package Exception::NoException;
  $Exception::NoException::VERSION = '0.07';
# ABSTRACT: An exception object that's always false

use strict;

require Exception::NoException::_obj;

sub new {
    my $obj;
    return bless \$obj, "$_[0]::_obj";

'The Adventures Of Kung-Fu Jesus and His Amazing Giant Robot';



Throw non-exception exceptions when you're using die() for flow
control and want C<$@> to appear to be false/empty.

  use Exception::NoException;
  eval {
    die Exception::NoException->new;
  die $@ if $@;

This is most useful when using L<File::Find>C<::find> or similar
callback-using functions. You can wrap your call in an eval and stop
execution by throwing a non-error. When you look at C<$@> to see if
there's a problem, you won't find any.

=head1 METHODS


=item Exception::NoException-E<gt>new

This method takes no arguments and returns a new object that acts like
an empty string C<"">.

=item ref

Overloads the built-in function C<ref> and returns C<"">.




=item L<File::Find>C<::find>

 use File::Find;
 use Exception::NoException;

 eval {
     find( sub {
         if ( $File::Find::name =~ /something/ ) {
             # do something with the file
             die Exception::NoException->new;
     } );
 die $@ if $@;


=head1 AUTHOR

Josh Jore, E<lt>jjore at cpan.orgE<gt>

=head1 BUGS



blessed() will still return true.


Please report any bugs or feature requests to
C<bug-exception-noexception at>, or through the web interface at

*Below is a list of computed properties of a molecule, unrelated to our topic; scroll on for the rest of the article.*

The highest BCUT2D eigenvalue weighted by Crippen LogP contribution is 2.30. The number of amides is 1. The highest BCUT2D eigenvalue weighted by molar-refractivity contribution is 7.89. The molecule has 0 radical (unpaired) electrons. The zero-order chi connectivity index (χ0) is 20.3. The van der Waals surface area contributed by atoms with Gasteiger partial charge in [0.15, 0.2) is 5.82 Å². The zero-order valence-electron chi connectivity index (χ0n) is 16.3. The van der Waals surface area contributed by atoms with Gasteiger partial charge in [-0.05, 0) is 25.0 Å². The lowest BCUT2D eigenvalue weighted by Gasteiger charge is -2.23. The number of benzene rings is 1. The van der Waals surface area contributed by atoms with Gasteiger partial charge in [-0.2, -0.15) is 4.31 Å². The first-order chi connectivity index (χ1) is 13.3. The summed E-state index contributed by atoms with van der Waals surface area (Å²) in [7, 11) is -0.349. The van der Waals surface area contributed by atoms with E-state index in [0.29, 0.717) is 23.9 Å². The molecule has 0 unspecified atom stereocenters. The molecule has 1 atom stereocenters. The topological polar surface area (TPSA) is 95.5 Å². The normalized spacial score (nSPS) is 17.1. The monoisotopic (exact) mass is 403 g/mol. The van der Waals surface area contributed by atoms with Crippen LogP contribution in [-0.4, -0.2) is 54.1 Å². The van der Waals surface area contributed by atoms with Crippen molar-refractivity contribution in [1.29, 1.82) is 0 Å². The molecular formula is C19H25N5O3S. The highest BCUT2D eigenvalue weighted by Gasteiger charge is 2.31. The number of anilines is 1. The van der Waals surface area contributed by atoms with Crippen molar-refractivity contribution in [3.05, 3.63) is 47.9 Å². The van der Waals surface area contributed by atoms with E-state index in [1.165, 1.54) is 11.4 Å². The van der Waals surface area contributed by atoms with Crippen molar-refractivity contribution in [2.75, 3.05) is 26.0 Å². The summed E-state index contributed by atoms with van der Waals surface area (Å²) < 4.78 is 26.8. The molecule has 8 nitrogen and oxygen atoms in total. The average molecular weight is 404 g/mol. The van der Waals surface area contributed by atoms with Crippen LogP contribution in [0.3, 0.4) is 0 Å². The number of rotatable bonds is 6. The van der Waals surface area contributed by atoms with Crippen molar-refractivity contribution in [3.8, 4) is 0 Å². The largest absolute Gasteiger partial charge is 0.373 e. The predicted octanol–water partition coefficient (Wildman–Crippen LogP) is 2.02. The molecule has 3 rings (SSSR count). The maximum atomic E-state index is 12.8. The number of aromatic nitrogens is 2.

I will be notified, and then you'll automatically be notified of progress on
your bug as I make changes.

=head1 SUPPORT

You can find documentation for this module with the perldoc command.

    perldoc Exception::NoException

You can also look for information at:


=item * AnnoCPAN: Annotated CPAN documentation


=item * CPAN Ratings


=item * RT: CPAN's request tracker


=item * Search CPAN




Yitzchak Scott-Thoennes came up with a problem where an exception
object used an eval block during the C<bool> conversion from
L<overload>. The following snippet caused him hours of grief and it
inspired me to come up with an object where that effect was actually
desired. It also happens to solve a common problem with loops that use

 # Yitzchak's problem:
 eval {
     die SomeObject->new;
 if ( $@ ) {
     # now $@ is empty.
 package SomeObject;
 use overload bool => sub { eval { } };
 sub new { bless [], shift }

To solve Yitzchak's problem, copy $@ ala C<my $e = $@> before
examining it.


Copyright 2011 Josh Jore, all rights reserved.

This program is free software; you can redistribute it and/or modify it
under the same terms as Perl itself.